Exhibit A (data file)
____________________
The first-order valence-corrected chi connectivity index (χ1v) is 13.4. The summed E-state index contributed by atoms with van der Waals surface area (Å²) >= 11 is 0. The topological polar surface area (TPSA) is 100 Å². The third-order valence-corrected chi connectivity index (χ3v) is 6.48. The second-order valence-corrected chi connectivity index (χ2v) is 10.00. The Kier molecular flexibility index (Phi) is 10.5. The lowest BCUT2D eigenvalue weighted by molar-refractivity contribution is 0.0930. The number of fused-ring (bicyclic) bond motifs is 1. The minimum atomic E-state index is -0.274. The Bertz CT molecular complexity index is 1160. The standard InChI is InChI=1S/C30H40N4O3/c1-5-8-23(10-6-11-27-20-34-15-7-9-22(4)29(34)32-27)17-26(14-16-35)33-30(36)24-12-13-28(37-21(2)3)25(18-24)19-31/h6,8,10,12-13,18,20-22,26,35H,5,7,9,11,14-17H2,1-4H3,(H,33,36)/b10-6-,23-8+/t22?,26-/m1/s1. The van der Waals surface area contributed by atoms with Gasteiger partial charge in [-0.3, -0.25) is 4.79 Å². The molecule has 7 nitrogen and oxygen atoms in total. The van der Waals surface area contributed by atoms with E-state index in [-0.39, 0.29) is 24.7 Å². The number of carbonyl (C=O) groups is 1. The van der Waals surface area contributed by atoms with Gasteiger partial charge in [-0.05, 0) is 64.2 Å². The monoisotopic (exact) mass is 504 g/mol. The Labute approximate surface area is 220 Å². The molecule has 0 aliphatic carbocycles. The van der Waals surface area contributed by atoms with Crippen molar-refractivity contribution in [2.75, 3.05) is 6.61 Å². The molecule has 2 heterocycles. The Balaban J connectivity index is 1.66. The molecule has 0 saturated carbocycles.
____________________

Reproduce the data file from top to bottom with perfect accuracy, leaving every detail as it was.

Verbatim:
The first-order valence-corrected chi connectivity index (χ1v) is 13.4. The summed E-state index contributed by atoms with van der Waals surface area (Å²) >= 11 is 0. The topological polar surface area (TPSA) is 100 Å². The third-order valence-corrected chi connectivity index (χ3v) is 6.48. The second-order valence-corrected chi connectivity index (χ2v) is 10.00. The Kier molecular flexibility index (Phi) is 10.5. The lowest BCUT2D eigenvalue weighted by molar-refractivity contribution is 0.0930. The number of fused-ring (bicyclic) bond motifs is 1. The minimum atomic E-state index is -0.274. The Bertz CT molecular complexity index is 1160. The standard InChI is InChI=1S/C30H40N4O3/c1-5-8-23(10-6-11-27-20-34-15-7-9-22(4)29(34)32-27)17-26(14-16-35)33-30(36)24-12-13-28(37-21(2)3)25(18-24)19-31/h6,8,10,12-13,18,20-22,26,35H,5,7,9,11,14-17H2,1-4H3,(H,33,36)/b10-6-,23-8+/t22?,26-/m1/s1. The van der Waals surface area contributed by atoms with Gasteiger partial charge in [-0.3, -0.25) is 4.79 Å². The molecule has 7 nitrogen and oxygen atoms in total. The van der Waals surface area contributed by atoms with E-state index in [-0.39, 0.29) is 24.7 Å². The number of carbonyl (C=O) groups is 1. The van der Waals surface area contributed by atoms with Gasteiger partial charge in [-0.05, 0) is 64.2 Å². The monoisotopic (exact) mass is 504 g/mol. The Labute approximate surface area is 220 Å². The molecule has 0 aliphatic carbocycles. The van der Waals surface area contributed by atoms with Crippen molar-refractivity contribution in [2.75, 3.05) is 6.61 Å². The molecule has 2 heterocycles. The Balaban J connectivity index is 1.66. The molecule has 0 saturated carbocycles.